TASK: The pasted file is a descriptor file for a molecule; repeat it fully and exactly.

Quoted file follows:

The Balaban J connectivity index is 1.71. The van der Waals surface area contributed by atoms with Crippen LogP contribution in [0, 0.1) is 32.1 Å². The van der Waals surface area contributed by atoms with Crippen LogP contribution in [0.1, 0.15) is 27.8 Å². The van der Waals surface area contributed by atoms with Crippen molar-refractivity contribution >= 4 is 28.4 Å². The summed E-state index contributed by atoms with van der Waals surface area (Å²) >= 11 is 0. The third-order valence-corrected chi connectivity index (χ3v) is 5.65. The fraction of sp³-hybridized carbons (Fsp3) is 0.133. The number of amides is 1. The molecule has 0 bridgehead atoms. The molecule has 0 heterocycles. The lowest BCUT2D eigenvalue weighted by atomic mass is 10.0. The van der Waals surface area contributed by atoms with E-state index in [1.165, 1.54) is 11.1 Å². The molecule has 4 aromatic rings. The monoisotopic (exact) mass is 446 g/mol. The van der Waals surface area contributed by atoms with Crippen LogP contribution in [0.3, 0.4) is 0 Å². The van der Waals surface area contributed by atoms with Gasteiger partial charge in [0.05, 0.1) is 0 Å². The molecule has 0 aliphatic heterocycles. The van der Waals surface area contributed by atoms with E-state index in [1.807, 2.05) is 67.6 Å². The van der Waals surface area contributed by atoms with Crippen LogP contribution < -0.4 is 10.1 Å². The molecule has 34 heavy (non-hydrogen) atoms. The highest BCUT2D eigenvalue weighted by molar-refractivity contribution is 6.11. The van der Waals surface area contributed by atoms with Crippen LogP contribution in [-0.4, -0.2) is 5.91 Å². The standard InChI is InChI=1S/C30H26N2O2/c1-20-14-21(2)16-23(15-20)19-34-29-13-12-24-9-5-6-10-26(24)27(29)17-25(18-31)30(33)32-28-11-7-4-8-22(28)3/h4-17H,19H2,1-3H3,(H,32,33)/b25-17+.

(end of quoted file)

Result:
The Balaban J connectivity index is 1.71. The van der Waals surface area contributed by atoms with Crippen LogP contribution in [0, 0.1) is 32.1 Å². The van der Waals surface area contributed by atoms with Crippen LogP contribution in [0.1, 0.15) is 27.8 Å². The van der Waals surface area contributed by atoms with Crippen molar-refractivity contribution >= 4 is 28.4 Å². The summed E-state index contributed by atoms with van der Waals surface area (Å²) >= 11 is 0. The third-order valence-corrected chi connectivity index (χ3v) is 5.65. The fraction of sp³-hybridized carbons (Fsp3) is 0.133. The number of amides is 1. The molecule has 0 bridgehead atoms. The molecule has 0 heterocycles. The lowest BCUT2D eigenvalue weighted by atomic mass is 10.0. The van der Waals surface area contributed by atoms with E-state index in [1.165, 1.54) is 11.1 Å². The molecule has 4 aromatic rings. The monoisotopic (exact) mass is 446 g/mol. The van der Waals surface area contributed by atoms with Crippen LogP contribution in [0.3, 0.4) is 0 Å². The van der Waals surface area contributed by atoms with Gasteiger partial charge in [0.05, 0.1) is 0 Å². The molecule has 0 aliphatic heterocycles. The van der Waals surface area contributed by atoms with E-state index in [1.807, 2.05) is 67.6 Å². The van der Waals surface area contributed by atoms with Crippen LogP contribution < -0.4 is 10.1 Å². The molecule has 34 heavy (non-hydrogen) atoms. The highest BCUT2D eigenvalue weighted by molar-refractivity contribution is 6.11. The van der Waals surface area contributed by atoms with Crippen LogP contribution in [-0.4, -0.2) is 5.91 Å². The standard InChI is InChI=1S/C30H26N2O2/c1-20-14-21(2)16-23(15-20)19-34-29-13-12-24-9-5-6-10-26(24)27(29)17-25(18-31)30(33)32-28-11-7-4-8-22(28)3/h4-17H,19H2,1-3H3,(H,32,33)/b25-17+.